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Title

Maharaja with bow and arrow

18th century

Artists

Unknown Artist

  • Details

    Other Title
    Maharaja with bow and arrow [archer]
    Place where the work was made
    Rajasthan India
    Date
    18th century
    Media categories
    Miniature , Painting , Watercolour
    Materials used
    opaque watercolour on paper
    Dimensions
    30.5 x 21.8 cm
    Credit
    Gift of Dr Nigel and Mrs Norma Hawkins 2010. Donated through the Australian Government's Cultural Gifts Program
    Location
    Not on display
    Accession number
    38.2010
    Copyright

    Reproduction requests

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  • About

    Portraits of the royal ruler and his associates were among the most popular of all Indian painting commissions. Under Mughal patronage, realistic portraits were preferred. However, they did not show concern for the effects of light and shade and instead emphasised the features of the face and clothing through detailed brush work.

    Once the outward form and the accompanying pictorial motifs, like a sword or a book used to indicate the ruler’s attributes, triumphs or character were established by a master they were copied by others thus establishing a convention and an easily recognisable portrait of the ruler. In this way portraits of nobility and courtiers were made within an established set of standard compositions. These forms even survived into the Company School patronised by the British rulers and officers of the East India Company.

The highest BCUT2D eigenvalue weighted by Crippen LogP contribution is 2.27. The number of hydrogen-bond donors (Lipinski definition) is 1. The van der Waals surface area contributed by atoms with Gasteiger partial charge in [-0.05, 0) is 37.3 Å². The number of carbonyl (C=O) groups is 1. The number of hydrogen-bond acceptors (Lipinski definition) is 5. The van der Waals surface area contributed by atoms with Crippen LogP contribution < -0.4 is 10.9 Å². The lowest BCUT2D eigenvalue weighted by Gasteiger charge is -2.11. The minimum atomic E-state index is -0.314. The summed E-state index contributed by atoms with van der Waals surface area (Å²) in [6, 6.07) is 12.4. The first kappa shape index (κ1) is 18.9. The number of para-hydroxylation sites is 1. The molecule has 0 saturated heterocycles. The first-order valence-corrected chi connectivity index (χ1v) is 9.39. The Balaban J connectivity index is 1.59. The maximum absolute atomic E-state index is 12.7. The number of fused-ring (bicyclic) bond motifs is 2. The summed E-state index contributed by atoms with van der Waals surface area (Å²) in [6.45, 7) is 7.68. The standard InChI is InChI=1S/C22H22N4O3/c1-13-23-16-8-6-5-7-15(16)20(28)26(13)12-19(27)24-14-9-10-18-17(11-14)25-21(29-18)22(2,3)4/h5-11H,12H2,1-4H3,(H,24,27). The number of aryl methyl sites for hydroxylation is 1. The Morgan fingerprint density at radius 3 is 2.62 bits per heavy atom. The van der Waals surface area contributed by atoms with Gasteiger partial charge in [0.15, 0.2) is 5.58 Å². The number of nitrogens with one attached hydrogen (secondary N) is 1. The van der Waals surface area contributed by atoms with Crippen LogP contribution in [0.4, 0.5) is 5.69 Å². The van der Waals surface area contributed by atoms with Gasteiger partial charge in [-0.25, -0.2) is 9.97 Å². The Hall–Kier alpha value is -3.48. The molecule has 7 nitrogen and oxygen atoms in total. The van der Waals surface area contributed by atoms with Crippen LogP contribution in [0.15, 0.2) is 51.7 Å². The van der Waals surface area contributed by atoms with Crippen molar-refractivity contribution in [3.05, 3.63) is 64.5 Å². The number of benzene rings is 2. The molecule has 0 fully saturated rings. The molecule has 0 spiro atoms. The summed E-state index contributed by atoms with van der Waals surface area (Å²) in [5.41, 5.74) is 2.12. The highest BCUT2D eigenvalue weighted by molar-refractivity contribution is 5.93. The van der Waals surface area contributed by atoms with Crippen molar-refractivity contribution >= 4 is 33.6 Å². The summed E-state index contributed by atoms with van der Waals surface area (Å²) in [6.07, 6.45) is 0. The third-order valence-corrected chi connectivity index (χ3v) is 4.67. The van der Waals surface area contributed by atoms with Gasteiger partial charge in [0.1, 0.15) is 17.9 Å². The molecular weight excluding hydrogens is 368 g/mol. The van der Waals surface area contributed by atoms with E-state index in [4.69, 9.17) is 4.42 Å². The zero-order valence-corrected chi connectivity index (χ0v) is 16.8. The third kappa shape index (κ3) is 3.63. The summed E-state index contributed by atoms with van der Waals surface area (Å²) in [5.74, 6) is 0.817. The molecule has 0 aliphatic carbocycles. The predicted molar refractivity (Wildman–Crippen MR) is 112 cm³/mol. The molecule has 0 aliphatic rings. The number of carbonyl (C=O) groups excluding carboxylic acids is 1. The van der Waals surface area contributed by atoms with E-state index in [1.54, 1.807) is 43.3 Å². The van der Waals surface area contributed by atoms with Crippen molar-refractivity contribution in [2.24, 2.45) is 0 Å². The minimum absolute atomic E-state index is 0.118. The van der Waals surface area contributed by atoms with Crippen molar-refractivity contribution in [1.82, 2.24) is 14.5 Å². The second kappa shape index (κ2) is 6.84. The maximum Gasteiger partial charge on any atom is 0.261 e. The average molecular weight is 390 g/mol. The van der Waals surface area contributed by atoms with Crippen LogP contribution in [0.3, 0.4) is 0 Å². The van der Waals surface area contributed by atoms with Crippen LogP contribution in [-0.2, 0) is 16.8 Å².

For instance, portraits set in the palace usually show the ruler against a plain background, standing looking out from a window, separated from his subjects, or relaxing seated against a bolster on a mat, maybe even smoking a hookah. In outdoor setting he might be seen mounted on a horse or elephant leading the hunt or battle as a sign of his power and leadership, or seated with a lover, holding a flower as a sign of his cultured and sensitive nature.

  • Provenance

    Dr Nigel and Mrs Norma Hawkins, pre Feb 2010, Sydney/New South Wales/Australia, gift to the Art Gallery of New South Wales, Sydney, Feb 2010.